These attributes are contained in the opening tag of an element and are usually in name=value
pairs where the attribute value
is the value of the attribute contained in either single or double quotes. Nevertheless, there are some attributes that do not have values (For the purpose of this tutorial, we shall call them empty
Non - empty attributes
<h1 id='bighead' style='color:red;'>Welcome to My Page</h1>
Above, we can see examples of HTML attributes extending the <h1> element by assigning a unique id (using id
attribute) and some styling (using style
attribute) to the element.
<input type='radio' checked/>
Above, we can see examples of empty attributes (controls
HTML have a lot of predefined attributes. Some are general attributes usable on all HTML elements like the:
While some are limited attributes usable on a handful of elements like the:
for form elements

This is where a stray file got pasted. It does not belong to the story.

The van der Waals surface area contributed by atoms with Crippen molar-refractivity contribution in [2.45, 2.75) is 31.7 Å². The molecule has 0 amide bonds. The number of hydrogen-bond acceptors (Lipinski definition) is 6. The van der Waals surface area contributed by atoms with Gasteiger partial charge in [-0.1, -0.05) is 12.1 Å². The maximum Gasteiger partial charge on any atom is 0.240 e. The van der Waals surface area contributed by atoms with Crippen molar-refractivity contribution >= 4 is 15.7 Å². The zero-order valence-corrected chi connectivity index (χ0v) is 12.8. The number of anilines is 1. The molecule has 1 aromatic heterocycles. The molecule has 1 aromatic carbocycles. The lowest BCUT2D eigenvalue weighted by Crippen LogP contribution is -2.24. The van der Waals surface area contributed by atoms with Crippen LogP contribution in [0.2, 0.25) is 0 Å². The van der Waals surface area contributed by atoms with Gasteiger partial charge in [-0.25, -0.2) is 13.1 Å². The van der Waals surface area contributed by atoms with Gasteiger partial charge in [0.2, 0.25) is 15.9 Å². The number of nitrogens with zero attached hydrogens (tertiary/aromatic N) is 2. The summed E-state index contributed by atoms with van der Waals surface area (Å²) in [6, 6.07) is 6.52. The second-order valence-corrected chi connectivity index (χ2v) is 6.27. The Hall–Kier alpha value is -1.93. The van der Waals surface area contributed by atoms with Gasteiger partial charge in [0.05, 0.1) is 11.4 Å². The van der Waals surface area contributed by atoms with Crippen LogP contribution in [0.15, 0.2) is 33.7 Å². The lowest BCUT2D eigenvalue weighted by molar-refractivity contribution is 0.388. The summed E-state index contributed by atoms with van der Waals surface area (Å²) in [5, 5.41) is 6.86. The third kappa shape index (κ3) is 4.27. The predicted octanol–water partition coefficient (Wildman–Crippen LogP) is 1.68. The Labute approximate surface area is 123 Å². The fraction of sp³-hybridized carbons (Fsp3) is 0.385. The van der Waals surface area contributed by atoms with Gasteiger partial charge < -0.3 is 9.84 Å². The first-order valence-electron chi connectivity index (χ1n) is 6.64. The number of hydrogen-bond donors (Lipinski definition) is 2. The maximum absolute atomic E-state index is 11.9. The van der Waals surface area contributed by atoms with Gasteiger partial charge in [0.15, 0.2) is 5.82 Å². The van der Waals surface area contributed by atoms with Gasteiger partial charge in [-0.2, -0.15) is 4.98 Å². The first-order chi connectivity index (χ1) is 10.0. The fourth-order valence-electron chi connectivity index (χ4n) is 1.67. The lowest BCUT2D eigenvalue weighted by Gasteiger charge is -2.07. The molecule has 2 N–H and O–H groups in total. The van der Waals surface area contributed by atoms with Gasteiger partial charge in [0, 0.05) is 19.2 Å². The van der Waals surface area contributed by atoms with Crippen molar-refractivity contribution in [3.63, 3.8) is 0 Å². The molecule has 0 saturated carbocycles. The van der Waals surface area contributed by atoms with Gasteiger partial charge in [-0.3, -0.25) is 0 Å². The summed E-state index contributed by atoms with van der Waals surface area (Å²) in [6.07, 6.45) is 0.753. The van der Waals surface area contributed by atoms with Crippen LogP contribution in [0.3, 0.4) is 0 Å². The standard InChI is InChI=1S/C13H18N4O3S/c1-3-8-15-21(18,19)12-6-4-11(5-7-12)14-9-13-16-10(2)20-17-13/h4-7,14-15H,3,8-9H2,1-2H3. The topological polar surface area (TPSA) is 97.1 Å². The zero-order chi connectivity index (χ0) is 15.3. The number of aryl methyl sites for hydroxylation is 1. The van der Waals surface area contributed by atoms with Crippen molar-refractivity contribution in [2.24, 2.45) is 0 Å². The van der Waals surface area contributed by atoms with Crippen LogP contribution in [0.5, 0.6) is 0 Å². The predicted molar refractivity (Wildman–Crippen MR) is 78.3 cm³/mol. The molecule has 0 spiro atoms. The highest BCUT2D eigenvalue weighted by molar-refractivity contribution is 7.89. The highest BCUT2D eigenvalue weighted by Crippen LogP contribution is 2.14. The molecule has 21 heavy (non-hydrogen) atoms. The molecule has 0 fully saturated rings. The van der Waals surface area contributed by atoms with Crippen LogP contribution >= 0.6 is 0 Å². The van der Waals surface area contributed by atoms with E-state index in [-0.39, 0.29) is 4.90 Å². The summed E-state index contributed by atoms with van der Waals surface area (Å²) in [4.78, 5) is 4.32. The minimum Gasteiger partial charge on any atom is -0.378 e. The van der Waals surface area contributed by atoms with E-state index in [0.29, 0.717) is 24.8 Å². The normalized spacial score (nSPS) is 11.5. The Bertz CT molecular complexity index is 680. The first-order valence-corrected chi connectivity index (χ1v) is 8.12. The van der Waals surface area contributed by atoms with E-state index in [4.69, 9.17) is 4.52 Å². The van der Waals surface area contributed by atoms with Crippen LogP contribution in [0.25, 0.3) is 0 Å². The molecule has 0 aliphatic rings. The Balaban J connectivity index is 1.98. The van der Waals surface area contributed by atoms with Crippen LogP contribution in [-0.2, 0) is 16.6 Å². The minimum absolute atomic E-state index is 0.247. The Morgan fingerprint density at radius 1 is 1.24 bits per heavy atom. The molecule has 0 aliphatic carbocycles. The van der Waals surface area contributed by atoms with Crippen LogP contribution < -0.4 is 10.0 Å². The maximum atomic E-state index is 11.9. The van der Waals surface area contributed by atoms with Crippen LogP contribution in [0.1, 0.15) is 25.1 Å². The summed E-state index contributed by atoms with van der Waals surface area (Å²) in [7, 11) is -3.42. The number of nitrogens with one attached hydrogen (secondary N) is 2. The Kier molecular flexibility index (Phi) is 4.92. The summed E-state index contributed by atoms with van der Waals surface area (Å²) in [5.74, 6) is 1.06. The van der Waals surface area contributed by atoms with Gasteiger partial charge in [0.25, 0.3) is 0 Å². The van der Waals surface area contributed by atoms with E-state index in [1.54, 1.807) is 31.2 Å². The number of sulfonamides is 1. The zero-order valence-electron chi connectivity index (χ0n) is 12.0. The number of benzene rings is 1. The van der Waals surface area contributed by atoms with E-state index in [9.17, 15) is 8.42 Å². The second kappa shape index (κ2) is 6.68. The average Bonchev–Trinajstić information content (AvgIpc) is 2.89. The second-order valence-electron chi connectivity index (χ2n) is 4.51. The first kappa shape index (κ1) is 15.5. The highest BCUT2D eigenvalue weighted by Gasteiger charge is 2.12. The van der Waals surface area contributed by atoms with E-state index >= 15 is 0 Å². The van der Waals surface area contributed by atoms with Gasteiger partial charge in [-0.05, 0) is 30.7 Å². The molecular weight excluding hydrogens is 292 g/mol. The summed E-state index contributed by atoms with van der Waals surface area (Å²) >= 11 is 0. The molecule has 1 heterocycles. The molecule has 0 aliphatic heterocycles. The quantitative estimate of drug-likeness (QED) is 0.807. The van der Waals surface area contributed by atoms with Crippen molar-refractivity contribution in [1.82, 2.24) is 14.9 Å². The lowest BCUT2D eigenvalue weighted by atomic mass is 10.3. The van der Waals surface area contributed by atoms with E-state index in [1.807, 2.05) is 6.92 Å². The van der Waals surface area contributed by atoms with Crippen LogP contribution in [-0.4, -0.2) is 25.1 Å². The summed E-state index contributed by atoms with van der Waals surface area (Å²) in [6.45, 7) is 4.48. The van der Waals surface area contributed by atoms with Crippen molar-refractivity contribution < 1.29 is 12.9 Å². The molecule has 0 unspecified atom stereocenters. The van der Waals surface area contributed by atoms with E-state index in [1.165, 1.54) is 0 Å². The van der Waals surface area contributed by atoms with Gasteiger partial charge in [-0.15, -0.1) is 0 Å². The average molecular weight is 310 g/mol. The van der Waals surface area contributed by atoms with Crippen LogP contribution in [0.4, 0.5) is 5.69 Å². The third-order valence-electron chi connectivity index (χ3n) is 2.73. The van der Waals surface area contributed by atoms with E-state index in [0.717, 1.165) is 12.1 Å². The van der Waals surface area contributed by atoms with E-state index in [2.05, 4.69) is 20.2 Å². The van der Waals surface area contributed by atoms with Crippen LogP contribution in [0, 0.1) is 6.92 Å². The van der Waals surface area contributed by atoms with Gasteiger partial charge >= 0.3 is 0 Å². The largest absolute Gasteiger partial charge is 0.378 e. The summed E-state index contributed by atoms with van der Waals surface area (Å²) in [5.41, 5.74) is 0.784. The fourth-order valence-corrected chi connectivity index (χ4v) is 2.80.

for link elements
for multimedia elements.
As you continuously engage in learning and creating HTML pages, you will get familiarized or acquainted with more of HTML attributes.
- Attributes gives more information about HTML elements. For example, the id attribute giving a unique id to an element.
- They also give information to HTML elements to help them display properly. For example, the style attribute giving styles that should affect an element.
- Attributes are contained in the opening tags of elements in name=value pairs. For example,
<p attributeName="attributeValue">Hello World</p>
- An HTML attribute value should be contained in single or double quotes. This helps separate the value from other texts or attributes.
- You can have as many attributes as you want on an element.
<a href='' style="" id="" class="">Go</a>